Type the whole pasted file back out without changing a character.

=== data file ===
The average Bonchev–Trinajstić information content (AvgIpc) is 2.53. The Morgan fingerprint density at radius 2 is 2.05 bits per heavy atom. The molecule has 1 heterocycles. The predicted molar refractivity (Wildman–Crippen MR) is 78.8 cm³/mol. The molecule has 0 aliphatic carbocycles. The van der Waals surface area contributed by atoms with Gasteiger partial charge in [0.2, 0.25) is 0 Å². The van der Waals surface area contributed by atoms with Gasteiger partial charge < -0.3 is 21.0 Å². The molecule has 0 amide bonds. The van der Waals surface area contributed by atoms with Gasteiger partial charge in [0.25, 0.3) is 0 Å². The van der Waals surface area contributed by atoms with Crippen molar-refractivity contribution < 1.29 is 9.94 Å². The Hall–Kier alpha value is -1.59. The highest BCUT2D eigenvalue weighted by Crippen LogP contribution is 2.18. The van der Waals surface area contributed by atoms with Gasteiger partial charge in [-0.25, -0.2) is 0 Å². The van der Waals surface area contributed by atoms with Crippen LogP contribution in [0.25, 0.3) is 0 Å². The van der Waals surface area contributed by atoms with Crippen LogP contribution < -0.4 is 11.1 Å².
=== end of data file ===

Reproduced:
The average Bonchev–Trinajstić information content (AvgIpc) is 2.53. The Morgan fingerprint density at radius 2 is 2.05 bits per heavy atom. The molecule has 1 heterocycles. The predicted molar refractivity (Wildman–Crippen MR) is 78.8 cm³/mol. The molecule has 0 aliphatic carbocycles. The van der Waals surface area contributed by atoms with Gasteiger partial charge in [0.2, 0.25) is 0 Å². The van der Waals surface area contributed by atoms with Gasteiger partial charge < -0.3 is 21.0 Å². The molecule has 0 amide bonds. The van der Waals surface area contributed by atoms with Gasteiger partial charge in [0.25, 0.3) is 0 Å². The van der Waals surface area contributed by atoms with Crippen molar-refractivity contribution < 1.29 is 9.94 Å². The Hall–Kier alpha value is -1.59. The highest BCUT2D eigenvalue weighted by Crippen LogP contribution is 2.18. The van der Waals surface area contributed by atoms with Gasteiger partial charge in [-0.25, -0.2) is 0 Å². The van der Waals surface area contributed by atoms with Crippen LogP contribution in [0.25, 0.3) is 0 Å². The van der Waals surface area contributed by atoms with Crippen LogP contribution < -0.4 is 11.1 Å².